SEMrush’s Authority Score uses machine learning to calculate a site’s quality, popularity, and backlink signals based on organic search data, traffic metrics, and backlink gains or losses.
What Does Google Say About Domain Authority?
John Mueller has addressed this topic directly in the past, stating that Google doesn’t have a website authority score or anything like it.
In general, Google doesn’t evaluate a site’s authority. It’s not something where we would give you a score on authority and say this is the general score for authority on your website.”
However, Mueller said that Google uses sitewide signals to look at a website’s overall quality to rank new pages. Rather than using an official scoring system, Google looks at individual ranking signals based on a website’s current state rather than past performance or quality.
Time Out for Real Talk:
At Victorious, we don’t take everything that John Mueller, Gary Ilyes, or any other “SEO guru” says as gospel. Instead, we put their statements into the context of our own experiences and data. Sometimes our data is consistent with what they say, and sometimes it’s not. This isn’t to say that they’re deliberately misleading the public, but sometimes they’re answering a particular question that the general public conflates with a more general truth.
In this case, our experiences align with John Mueller’s statements about domain authority.
I can’t stress enough how important it is not to mistake third-party domain authority scores for the actual signals Google examines to determine a website’s overall quality.
You can use domain authority scores to compare your website to your competitors or even track changes in your own website over time, but keep in mind that every domain authority score is a relative measuring stick with no direct bearing on search performance or how Google evaluates sites and pages.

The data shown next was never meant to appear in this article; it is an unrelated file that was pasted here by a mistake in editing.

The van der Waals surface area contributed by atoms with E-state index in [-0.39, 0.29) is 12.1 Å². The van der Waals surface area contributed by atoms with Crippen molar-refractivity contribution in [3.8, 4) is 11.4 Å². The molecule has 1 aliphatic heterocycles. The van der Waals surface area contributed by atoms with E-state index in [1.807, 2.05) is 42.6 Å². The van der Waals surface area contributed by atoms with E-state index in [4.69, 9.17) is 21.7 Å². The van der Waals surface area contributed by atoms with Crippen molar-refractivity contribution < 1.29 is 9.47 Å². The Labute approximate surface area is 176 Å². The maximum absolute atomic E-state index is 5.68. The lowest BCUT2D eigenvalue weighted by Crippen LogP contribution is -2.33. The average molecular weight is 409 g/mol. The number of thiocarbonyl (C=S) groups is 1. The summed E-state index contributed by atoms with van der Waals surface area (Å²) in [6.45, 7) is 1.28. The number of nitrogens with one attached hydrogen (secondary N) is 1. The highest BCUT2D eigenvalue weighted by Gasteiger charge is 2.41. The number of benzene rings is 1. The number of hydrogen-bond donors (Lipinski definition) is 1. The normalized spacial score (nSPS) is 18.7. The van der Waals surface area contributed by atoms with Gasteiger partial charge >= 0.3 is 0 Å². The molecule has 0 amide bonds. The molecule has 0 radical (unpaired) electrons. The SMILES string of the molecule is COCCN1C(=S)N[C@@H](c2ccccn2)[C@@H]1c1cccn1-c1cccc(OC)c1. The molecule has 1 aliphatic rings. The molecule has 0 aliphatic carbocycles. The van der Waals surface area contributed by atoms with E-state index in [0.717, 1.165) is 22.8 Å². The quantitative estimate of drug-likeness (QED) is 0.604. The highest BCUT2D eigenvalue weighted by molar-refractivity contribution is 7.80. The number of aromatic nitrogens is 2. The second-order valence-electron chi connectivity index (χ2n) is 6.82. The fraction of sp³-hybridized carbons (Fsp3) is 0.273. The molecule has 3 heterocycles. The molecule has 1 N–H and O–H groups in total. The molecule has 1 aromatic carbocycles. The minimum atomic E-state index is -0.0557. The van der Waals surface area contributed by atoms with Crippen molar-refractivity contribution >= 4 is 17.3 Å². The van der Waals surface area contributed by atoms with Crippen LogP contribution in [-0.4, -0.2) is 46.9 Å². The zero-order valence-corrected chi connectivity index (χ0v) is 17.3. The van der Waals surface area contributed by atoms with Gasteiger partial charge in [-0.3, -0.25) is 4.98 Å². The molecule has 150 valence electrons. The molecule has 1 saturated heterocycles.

So, how does Google evaluate the quality of websites? Let’s dive into some of the specific signals Google uses to measure domain authority.
How Does Google Evaluate Authority?
Google assesses authority on a page-by-page basis rather than considering the authority of an entire website. Google’s ranking systems sort through billions of web pages using hundreds of factors to provide the most valuable and relevant results for searchers instantly.
A series of algorithms make up these ranking systems, and each algorithm considers various factors (or signals).
Three categories of ranking signals include:
- Relevance: Analyzing webpage content to assess whether it contains information relevant to the query at hand.
- Links: For external citation authority.
- User satisfaction/experience: As might be indicated by some engagement signals and Core Web Vitals.
These algorithms analyze signals that indicate whether users can view the site as attended in different browsers and devices, and whether the page load time is fast enough for users with slow internet connections.
A Brief Overview of How Ranking Works
First, Google indexes a page to determine its central topic, structure, and user experience. Next, it uses external signals (like backlinks) to validate and gauge the page’s level of authority for any given topic.
Why are backlinks an authority indicator?
- Links from third-party sources act as endorsements.
- The more links (endorsements) a website has, the more authoritative and trustworthy it’s considered.
- The authority of referring websites matters, with links from higher quality sources carrying more weight.
Reviews are also important in evaluating authoritativeness. Online reviews can build or break a business’s reputation. They may also help you rank higher in organic search results by sending signals to Google that your site is reputable, trustworthy, and high quality.
Why Does Website/Domain Authority Matter?
In the broadest sense of the word, authority indicates a level of expertise and quality that matters to Google because it wants to provide the best possible user experience for its users by returning solutions from trusted sources.